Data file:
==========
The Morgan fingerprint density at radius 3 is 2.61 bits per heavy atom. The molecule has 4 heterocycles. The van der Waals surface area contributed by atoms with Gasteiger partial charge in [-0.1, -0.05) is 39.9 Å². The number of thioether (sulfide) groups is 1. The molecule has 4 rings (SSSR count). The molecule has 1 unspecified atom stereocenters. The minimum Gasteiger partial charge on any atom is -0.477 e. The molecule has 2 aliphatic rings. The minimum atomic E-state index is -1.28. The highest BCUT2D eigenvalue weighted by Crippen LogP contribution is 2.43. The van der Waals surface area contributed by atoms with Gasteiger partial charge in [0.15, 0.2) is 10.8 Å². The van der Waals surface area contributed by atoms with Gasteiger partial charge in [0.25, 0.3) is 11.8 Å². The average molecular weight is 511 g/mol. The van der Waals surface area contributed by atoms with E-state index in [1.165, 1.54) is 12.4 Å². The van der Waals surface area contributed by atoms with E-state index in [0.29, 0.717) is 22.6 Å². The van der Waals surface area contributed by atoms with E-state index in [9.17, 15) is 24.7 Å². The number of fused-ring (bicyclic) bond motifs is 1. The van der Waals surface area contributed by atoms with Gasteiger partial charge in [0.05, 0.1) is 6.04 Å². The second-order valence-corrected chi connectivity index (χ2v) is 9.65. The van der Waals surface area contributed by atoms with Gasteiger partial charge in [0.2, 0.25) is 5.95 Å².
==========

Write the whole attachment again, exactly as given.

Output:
The Morgan fingerprint density at radius 3 is 2.61 bits per heavy atom. The molecule has 4 heterocycles. The van der Waals surface area contributed by atoms with Gasteiger partial charge in [-0.1, -0.05) is 39.9 Å². The number of thioether (sulfide) groups is 1. The molecule has 4 rings (SSSR count). The molecule has 1 unspecified atom stereocenters. The minimum Gasteiger partial charge on any atom is -0.477 e. The molecule has 2 aliphatic rings. The minimum atomic E-state index is -1.28. The highest BCUT2D eigenvalue weighted by Crippen LogP contribution is 2.43. The van der Waals surface area contributed by atoms with Gasteiger partial charge in [0.15, 0.2) is 10.8 Å². The van der Waals surface area contributed by atoms with Gasteiger partial charge in [0.25, 0.3) is 11.8 Å². The average molecular weight is 511 g/mol. The van der Waals surface area contributed by atoms with E-state index in [1.165, 1.54) is 12.4 Å². The van der Waals surface area contributed by atoms with E-state index in [0.29, 0.717) is 22.6 Å². The van der Waals surface area contributed by atoms with E-state index in [9.17, 15) is 24.7 Å². The number of fused-ring (bicyclic) bond motifs is 1. The van der Waals surface area contributed by atoms with Gasteiger partial charge in [0.05, 0.1) is 6.04 Å². The second-order valence-corrected chi connectivity index (χ2v) is 9.65. The van der Waals surface area contributed by atoms with Gasteiger partial charge in [0.2, 0.25) is 5.95 Å².